England: Corporate and Commercial Update - July 2012
Exclusion of Terms Implied by Law
International Supply Contracts
It is to be expected that a party to a contractual negotiation will look, where possible, to agree terms that are more favourable to it than the other contracting party. The respective bargaining positions of the parties and their skills as negotiators will dictate the extent to which each manages to protect its interests and limit its exposure to risk. In contracts for the sale of goods exclusion clauses are, when subject to discussion, typically amongst the most heavily negotiated terms. A seller will endeavour to limit or exclude its liability to the buyer for the sale of the goods as far as it is able, and conversely the buyer will attempt to assume as little of this contractual risk as possible.
A contract for the sale of goods under English law is governed by the Sale of Goods Act 1979 (SGA). The SGA provides protection for buyers by implying conditions into a contract that goods sold by a seller will correspond with their description, be fit for purpose and be of satisfactory quality.
Predictably, it is not uncommon for a seller to attempt to limit or exclude its potential liability in the event of its breach of these conditions implied by the SGA. The Unfair Contract Terms Act 1977 (UCTA) determines that a seller cannot exclude these implied terms in contracts with consumers, but states that a seller may, subject to a test of "reasonableness", successfully exclude them in business to business contracts. There is one further exception; UCTA does not apply to business to business contracts for the international supply of goods, nor where the contract's governing law is only English law by choice of the parties.
The form and scope of exclusion clauses has frequently been considered by the courts who will have regard to circumstances which were, or ought reasonably to have been, in the contemplation of the parties when the contract was made. The courts may take the custom and practice of the parties' relevant trade into account, or analyse the parties' historical relationship for a course of dealing when assessing what constitutes "reasonable" for the purposes of UCTA.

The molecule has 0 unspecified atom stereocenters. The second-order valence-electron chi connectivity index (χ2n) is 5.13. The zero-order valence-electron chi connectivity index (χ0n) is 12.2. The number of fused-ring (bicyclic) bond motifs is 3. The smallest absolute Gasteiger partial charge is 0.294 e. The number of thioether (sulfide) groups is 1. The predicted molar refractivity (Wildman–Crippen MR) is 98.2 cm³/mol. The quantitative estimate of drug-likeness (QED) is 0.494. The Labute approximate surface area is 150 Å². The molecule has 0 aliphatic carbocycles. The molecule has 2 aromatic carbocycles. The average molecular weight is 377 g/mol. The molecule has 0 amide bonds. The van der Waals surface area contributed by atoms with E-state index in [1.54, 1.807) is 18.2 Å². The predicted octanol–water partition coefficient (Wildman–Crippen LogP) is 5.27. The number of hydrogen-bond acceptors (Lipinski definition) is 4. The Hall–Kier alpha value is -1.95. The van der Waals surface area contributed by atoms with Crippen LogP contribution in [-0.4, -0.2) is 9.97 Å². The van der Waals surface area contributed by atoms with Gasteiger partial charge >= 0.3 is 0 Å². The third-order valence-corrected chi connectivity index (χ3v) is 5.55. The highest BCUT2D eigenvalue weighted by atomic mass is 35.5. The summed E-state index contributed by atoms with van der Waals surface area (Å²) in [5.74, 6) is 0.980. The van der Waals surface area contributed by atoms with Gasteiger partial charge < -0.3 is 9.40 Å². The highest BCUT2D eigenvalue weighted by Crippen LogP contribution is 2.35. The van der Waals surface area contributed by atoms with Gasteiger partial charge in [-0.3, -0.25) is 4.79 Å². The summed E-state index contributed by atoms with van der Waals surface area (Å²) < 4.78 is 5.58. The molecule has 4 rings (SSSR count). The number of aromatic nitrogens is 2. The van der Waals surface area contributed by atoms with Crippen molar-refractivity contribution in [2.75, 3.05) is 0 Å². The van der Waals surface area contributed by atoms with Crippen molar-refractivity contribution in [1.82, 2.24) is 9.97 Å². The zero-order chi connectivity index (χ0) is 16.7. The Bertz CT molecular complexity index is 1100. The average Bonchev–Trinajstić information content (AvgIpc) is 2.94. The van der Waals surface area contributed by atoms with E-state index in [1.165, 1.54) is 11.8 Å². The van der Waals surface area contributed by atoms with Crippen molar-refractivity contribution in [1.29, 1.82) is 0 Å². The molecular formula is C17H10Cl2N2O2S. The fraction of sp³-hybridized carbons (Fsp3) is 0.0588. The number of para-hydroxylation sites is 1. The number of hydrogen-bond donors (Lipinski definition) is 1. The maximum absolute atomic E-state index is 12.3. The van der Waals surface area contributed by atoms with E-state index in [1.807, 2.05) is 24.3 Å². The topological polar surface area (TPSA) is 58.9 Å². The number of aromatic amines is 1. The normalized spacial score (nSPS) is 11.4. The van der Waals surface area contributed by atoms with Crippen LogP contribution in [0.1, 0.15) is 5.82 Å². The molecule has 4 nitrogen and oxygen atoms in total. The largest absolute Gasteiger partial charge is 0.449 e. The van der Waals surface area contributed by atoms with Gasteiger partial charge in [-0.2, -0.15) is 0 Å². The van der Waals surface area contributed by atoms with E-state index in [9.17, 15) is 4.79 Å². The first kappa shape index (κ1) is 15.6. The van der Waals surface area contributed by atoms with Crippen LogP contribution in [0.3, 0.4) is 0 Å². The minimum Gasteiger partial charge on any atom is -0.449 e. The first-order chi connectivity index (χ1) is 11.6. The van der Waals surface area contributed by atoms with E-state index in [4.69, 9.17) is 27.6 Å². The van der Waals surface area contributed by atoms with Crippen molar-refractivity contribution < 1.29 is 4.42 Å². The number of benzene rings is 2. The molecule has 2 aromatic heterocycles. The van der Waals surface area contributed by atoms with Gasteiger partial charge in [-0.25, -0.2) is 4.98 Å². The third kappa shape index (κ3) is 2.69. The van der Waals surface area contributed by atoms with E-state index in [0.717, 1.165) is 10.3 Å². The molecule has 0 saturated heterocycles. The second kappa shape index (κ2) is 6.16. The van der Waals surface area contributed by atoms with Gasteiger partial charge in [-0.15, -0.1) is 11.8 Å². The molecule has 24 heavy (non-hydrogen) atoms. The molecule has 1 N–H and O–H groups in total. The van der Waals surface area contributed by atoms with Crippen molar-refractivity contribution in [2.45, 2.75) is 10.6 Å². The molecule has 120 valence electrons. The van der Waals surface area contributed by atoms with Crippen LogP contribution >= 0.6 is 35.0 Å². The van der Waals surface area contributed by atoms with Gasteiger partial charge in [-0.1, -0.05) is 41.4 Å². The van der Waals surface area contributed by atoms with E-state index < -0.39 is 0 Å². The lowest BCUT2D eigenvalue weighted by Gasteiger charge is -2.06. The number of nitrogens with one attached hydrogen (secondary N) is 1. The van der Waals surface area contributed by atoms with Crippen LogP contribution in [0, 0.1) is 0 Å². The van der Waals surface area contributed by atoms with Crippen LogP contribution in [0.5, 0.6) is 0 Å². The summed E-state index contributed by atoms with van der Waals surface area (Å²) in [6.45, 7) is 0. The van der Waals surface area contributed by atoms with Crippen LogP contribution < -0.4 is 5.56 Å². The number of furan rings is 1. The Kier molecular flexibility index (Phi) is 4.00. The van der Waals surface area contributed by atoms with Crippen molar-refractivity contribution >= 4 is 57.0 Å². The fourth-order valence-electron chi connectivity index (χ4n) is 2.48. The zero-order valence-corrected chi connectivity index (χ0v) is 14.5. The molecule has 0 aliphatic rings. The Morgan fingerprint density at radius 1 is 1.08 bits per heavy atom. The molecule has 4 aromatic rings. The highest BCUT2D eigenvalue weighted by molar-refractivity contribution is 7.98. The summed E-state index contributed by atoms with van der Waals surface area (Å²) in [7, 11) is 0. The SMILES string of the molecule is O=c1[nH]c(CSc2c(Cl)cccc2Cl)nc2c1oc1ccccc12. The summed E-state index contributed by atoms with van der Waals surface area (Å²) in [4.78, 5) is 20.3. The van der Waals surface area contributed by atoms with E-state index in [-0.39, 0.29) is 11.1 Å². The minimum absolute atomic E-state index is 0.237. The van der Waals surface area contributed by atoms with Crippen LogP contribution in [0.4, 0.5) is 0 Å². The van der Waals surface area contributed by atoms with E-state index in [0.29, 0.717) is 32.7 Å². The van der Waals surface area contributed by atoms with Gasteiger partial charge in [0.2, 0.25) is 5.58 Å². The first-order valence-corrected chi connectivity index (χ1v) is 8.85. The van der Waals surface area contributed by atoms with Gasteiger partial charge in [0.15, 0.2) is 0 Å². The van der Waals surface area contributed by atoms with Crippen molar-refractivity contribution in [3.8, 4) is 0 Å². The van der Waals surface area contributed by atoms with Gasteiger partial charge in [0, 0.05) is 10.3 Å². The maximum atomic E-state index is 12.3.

Moreover, if a seller wishes to rely on an exclusion clause in a business to business contract it must be expressed in a way that clearly and unambiguously conveys the liability it is attempting to exclude. If an exclusion clause is vague or uncertain it will generally be construed against the party seeking to rely on it. Specifically case law has suggested that in order to exclude conditions implied by statute such as the SGA, the language of an exclusion clause must expressly refer to "conditions" (KG Bominflot Bunkergesellschaft für Mineralöle mbH & Co v Petroplus Marketing AG  EWCA Civ 1145).
The form that a valid exclusion clause must take has recently been considered by the High Court in Air Transworld Ltd v Bombardier Inc  EWHC 243 (Comm) (Transworld). The case involved the sale of an aircraft which, 14 months after delivery, developed a serious fault with the main engine pump. The buyer argued that implied terms of the SGA had been breached as the aircraft sold to it was unfit for purpose and not of satisfactory quality.